What Now? Athletes Coping With Retirement
Retirement is usually something people look forward to and it should be some of the best times of your life. But for elite athletes, this can be quite the opposite.
Many athletes succeed in finding their feet away from professional sports, but it's not an easy adjustment for everyone.
After following a strict schedule, and doing the same thing almost all of their lives, athletes can find themselves struggling through retirement. They see it as a loss of a way of life, and even their identity. A Four Corners report revealed that athletes attempting to transition into the real world after sports can go through a chemical withdrawal similar to coming off hard drugs.
Some of the biggest names in Australian sports have publicly shared their struggle on coping with life after sport on SBS’s Game Over.
AFL star Barry Hall said he personally struggled to transition to the lack of routine that came after retirement.
"I had two or three months that I really struggled. I didn't get out of bed. I didn't answer mates' phone calls, I was eating terribly, drinking heavily. A tough time. And look, I didn't know at that stage it was a form of depression," he told the program.
“I didn’t know anything about [depression] because, you know, we’re big tough burly men who don’t get depressed.”
Olympian and 8 time WNBA All Star Lauren Jackson was forced into early retirement due to injury but says she wasn’t ready and found it “really difficult” to leave the game.
She revealed that she was on pain killers and sleeping pills while playing basketball and described it as a “nightmare”. She relied on her family's support after being told she would never play again.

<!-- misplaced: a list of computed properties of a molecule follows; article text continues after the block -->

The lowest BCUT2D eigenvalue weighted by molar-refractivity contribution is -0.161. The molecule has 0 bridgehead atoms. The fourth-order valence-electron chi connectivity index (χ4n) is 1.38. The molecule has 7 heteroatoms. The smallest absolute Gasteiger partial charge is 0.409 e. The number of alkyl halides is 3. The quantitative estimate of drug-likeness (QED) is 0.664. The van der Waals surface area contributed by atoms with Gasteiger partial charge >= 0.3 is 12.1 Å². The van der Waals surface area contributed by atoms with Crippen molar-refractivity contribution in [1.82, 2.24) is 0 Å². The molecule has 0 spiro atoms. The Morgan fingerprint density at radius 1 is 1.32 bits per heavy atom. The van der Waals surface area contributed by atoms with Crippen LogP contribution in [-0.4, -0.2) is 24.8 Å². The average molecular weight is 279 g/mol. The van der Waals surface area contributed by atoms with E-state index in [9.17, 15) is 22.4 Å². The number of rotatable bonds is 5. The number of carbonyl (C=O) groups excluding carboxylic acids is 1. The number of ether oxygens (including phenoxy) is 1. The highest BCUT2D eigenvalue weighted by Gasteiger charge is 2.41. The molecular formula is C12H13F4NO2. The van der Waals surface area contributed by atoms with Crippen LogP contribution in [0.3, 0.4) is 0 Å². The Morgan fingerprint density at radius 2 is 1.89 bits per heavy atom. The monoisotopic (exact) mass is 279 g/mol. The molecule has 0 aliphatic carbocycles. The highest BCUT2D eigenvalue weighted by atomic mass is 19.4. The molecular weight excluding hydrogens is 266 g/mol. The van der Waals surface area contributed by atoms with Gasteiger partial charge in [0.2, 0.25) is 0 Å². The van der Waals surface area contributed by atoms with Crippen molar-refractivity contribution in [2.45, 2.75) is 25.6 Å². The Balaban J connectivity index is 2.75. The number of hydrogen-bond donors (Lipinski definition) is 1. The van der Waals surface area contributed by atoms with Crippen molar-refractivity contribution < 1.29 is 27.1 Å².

“I did go into a shell. I stayed with my parents, I didn’t leave the house, and they really just took care of me. Without them I hate to think what would have happened.”
Jackson said it was hard to deal with life without professional sports and that she didn’t have the support from sporting organisations.
“When I retired, it’s really interesting; it felt like I was put out to pasture. Literally, I’d been one of their greatest resources and then all of a sudden it was over, you don’t hear from them.”
Mental health for elite athletes
The stresses and pressure to perform weighs heavy on the mind of an elite athlete. A study on Australian elite athletes found that the most common mental health issues experienced were depression, eating disorders and general psychological distress.
It also found that almost half of A-League players found their transition from playing to retirement “difficult to very difficult” and that one in five had experienced mental health problems.
Kate Wensley, a psychologist working with the Australian Institute of Sports told Huffington Post that mental health issues are often overlooked in sports as physical injuries take precedence.
"Players don’t like to talk about mental health. It is almost a sign of weakness to mention it,” she said.
“If they perceive that as a weakness, they are less likely to ask for help. They think it is humiliating or shameful.”
Many Aussie sports tars, including Lance Franklin, Mitch Clark and Grant Hackett, have publicly revealed their battle with mental illness and are trying to raise awareness. Their busy schedules, relentless training and competition takes a large toll on elite athletes and with the public nature of their lives, this makes the struggle even more challenging.
If you need help in a crisis, call Lifeline on 13 11 14. For further information about depression contact beyondblue on 1300 224 636 or talk to your GP, local health professional or someone you trust.
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